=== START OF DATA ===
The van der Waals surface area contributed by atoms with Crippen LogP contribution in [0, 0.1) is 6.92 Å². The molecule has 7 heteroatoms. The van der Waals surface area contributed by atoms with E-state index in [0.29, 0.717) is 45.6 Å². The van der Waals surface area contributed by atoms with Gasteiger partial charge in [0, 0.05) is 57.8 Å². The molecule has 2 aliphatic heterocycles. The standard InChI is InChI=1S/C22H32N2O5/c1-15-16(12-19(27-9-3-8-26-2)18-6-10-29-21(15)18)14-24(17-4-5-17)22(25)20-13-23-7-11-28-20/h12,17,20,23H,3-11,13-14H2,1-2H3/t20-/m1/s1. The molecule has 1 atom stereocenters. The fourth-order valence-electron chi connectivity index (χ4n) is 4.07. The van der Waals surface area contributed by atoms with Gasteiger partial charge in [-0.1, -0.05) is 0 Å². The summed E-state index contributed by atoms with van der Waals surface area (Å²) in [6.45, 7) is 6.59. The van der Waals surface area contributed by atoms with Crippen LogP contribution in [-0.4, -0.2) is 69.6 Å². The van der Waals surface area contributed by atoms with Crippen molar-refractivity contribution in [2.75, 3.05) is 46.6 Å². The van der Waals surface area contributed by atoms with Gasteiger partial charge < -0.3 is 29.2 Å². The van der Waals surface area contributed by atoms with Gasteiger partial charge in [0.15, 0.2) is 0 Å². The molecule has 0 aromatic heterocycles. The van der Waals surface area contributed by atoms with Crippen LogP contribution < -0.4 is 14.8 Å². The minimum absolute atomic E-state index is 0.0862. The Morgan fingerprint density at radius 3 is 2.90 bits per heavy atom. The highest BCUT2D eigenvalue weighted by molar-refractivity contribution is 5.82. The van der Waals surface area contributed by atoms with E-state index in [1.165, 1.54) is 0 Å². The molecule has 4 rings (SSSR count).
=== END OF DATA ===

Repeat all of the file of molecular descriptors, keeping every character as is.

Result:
The van der Waals surface area contributed by atoms with Crippen LogP contribution in [0, 0.1) is 6.92 Å². The molecule has 7 heteroatoms. The van der Waals surface area contributed by atoms with E-state index in [0.29, 0.717) is 45.6 Å². The van der Waals surface area contributed by atoms with Gasteiger partial charge in [0, 0.05) is 57.8 Å². The molecule has 2 aliphatic heterocycles. The standard InChI is InChI=1S/C22H32N2O5/c1-15-16(12-19(27-9-3-8-26-2)18-6-10-29-21(15)18)14-24(17-4-5-17)22(25)20-13-23-7-11-28-20/h12,17,20,23H,3-11,13-14H2,1-2H3/t20-/m1/s1. The molecule has 1 atom stereocenters. The fourth-order valence-electron chi connectivity index (χ4n) is 4.07. The van der Waals surface area contributed by atoms with Gasteiger partial charge in [-0.1, -0.05) is 0 Å². The summed E-state index contributed by atoms with van der Waals surface area (Å²) in [6.45, 7) is 6.59. The van der Waals surface area contributed by atoms with Crippen LogP contribution in [-0.4, -0.2) is 69.6 Å². The van der Waals surface area contributed by atoms with Crippen molar-refractivity contribution in [2.75, 3.05) is 46.6 Å². The van der Waals surface area contributed by atoms with Gasteiger partial charge < -0.3 is 29.2 Å². The van der Waals surface area contributed by atoms with Gasteiger partial charge in [0.15, 0.2) is 0 Å². The molecule has 0 aromatic heterocycles. The van der Waals surface area contributed by atoms with Crippen LogP contribution < -0.4 is 14.8 Å². The minimum absolute atomic E-state index is 0.0862. The Morgan fingerprint density at radius 3 is 2.90 bits per heavy atom. The highest BCUT2D eigenvalue weighted by molar-refractivity contribution is 5.82. The van der Waals surface area contributed by atoms with E-state index in [1.165, 1.54) is 0 Å². The molecule has 4 rings (SSSR count).